Jordane Delahaye, Gleaner Writer
When reggae music comes to mind, for many there are also accompanying thoughts of marijuana and Rastafari. Since its inception, reggae music has notoriously been related to the culture of marijuana smoking but for some, it has developed somewhat of a chicken or egg scenario where it is uncertain whether or not reggae music is a product of the effects of marijuana smoking or the culture of marijuana smoking was bolstered through reggae music.
Reggae artiste Lutan Fyah shared with The Sunday Gleaner his belief that reggae music was simply a medium through which marijuana was promoted.
"If you check where this music is coming from and the time when it started out, you realise that it really came from the poor. They saw reggae music as a chance to say what they wanted to say and share their views and that's how weed came up in reggae," the artiste explained.
Lutan Fyah went on to add that because the pioneers of reggae music were mostly Rastafari and marijuana is an essential aspect of the Rastafari movement, there was a correlation, but that herb is not essentially a feature of reggae music itself.
"It's not the music that we should associate with weed, it's the people who do the music. The music is pure and original. As a reggae artiste, I cannot say that weed is essential in what I'm doing. The originators, the ones who pioneered reggae music, those were the ones that used the herb to gain enlightenment and inspiration. That's why the music was so powerful back then," Lutan Fyah added.
Regardless of what came first, weed smoking has been a recurring motif in the reggae genre since the 1960s, especially among Rastafari reggae artistes like Bob Marley, Peter Tosh and Buju Banton, some of the most noted advocates of the virtues of marijuana.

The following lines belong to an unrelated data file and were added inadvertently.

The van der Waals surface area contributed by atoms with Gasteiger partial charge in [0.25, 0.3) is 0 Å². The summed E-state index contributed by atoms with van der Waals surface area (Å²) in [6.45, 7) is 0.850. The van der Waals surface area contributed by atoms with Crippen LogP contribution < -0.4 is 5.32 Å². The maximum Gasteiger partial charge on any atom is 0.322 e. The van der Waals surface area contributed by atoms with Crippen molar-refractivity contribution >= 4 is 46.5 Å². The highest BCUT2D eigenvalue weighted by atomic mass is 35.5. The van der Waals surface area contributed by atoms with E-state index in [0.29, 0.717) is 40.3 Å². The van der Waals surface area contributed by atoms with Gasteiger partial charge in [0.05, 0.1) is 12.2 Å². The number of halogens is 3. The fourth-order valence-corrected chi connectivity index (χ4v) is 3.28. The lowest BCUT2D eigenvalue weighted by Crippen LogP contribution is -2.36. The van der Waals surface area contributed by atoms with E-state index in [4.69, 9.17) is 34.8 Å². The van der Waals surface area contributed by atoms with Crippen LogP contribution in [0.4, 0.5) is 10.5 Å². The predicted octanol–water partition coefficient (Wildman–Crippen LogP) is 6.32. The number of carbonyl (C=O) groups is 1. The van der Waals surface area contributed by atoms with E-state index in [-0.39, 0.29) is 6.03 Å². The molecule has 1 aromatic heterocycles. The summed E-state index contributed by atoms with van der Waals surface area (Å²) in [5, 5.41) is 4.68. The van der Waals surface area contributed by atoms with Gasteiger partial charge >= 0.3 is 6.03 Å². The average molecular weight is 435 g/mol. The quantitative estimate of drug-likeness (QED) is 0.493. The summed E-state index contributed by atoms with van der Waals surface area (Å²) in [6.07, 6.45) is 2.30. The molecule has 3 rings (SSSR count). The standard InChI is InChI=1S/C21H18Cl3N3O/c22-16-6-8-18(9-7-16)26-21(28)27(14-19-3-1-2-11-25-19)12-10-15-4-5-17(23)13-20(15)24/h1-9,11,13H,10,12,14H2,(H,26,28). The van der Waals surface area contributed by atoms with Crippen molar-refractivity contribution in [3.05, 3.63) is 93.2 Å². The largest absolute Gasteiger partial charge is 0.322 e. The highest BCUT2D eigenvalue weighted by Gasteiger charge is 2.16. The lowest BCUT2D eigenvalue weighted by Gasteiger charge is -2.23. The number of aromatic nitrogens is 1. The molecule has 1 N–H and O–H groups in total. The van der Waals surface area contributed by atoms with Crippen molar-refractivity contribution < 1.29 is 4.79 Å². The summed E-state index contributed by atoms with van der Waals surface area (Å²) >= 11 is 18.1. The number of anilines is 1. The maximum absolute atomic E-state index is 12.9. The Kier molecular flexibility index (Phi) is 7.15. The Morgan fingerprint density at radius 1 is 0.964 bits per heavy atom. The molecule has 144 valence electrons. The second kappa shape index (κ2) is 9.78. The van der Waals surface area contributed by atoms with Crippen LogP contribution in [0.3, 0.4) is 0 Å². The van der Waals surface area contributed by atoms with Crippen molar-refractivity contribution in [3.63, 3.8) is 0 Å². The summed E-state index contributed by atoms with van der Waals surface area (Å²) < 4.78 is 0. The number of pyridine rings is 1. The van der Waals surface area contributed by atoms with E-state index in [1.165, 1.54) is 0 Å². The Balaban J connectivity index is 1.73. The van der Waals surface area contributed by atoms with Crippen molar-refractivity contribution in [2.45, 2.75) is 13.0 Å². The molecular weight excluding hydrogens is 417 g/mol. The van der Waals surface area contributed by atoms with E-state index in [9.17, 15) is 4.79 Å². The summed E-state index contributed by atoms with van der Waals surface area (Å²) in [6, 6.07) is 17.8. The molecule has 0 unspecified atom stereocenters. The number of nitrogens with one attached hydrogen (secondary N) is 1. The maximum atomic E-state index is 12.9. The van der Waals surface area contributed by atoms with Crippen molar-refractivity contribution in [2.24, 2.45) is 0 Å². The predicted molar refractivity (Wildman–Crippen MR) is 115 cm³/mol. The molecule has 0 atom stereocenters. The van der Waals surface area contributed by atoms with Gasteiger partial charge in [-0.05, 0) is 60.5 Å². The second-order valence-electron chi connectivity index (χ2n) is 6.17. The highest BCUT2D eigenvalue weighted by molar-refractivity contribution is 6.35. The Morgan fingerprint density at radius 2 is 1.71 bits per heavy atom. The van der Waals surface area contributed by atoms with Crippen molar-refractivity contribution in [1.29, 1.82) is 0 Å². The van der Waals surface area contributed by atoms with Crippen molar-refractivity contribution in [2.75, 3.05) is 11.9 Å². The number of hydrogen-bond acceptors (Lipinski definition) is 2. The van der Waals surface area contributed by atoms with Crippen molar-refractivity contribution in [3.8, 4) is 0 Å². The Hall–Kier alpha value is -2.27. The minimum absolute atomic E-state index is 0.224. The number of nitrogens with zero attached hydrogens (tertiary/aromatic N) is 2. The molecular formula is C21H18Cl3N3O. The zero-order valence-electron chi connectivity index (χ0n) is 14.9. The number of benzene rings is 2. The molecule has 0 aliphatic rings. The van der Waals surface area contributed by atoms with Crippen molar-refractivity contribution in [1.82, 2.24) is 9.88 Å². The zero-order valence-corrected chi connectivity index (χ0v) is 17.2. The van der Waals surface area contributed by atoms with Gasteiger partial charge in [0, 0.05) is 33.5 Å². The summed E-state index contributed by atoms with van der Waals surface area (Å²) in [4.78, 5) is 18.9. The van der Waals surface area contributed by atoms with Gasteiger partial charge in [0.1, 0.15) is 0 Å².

This has led many to associate the culture of weed smoking with the birthplace of reggae music.
Stereotypes exist where Jamaicans on a whole, not just reggae musicians, are portrayed as marijuana smokers and many foreigners are actually shocked to find out that marijuana smoking, along with possession and distribution of the plant, is illegal in Jamaica.
International reggae artiste and weed advocate, Protoje, told The Sunday Gleaner he thinks the laws are laughable.
"Is slave owner politics these marijuana laws come from. It's just a way to control the people. You have a lot of youths sitting in jail right now for nothing other than being caught with weed," the artiste said, adding that in his view, the laws are only enforced when they need to be enforced to show "who's in control or who has the power".
Raging Fyah, one of the more noted up-and-coming bands, shares Protoje's views en bloc.
The band's song, Ganja, from its debut album, Judgement Day, is a gritty symphony advocating marijuana smoking and according to the bandleader and bass guitarist, Delroy 'Pele' Hamilton, there are rewards to reap from legalising marijuana use in Jamaica.
"From a marketing standpoint, there are a lot of benefits to gain from legalising it but they (the Jamaican Government) are going to make the rest of the world legalise it first and then it would have lost much of its appeal out here in Jamaica.
"It's something we're known for, so why not benefit from it and use it as a part of brand Jamaica?" Hamilton asked.
Many have sought to untangle marijuana and Jamaica and even marijuana and reggae music but both appear futile.
Whether or not laws relating to marijuana will ever be relaxed in Jamaica will not end the association between the plant and the culture surrounding it, reggae music, and the country which is viewed as the Mecca of both.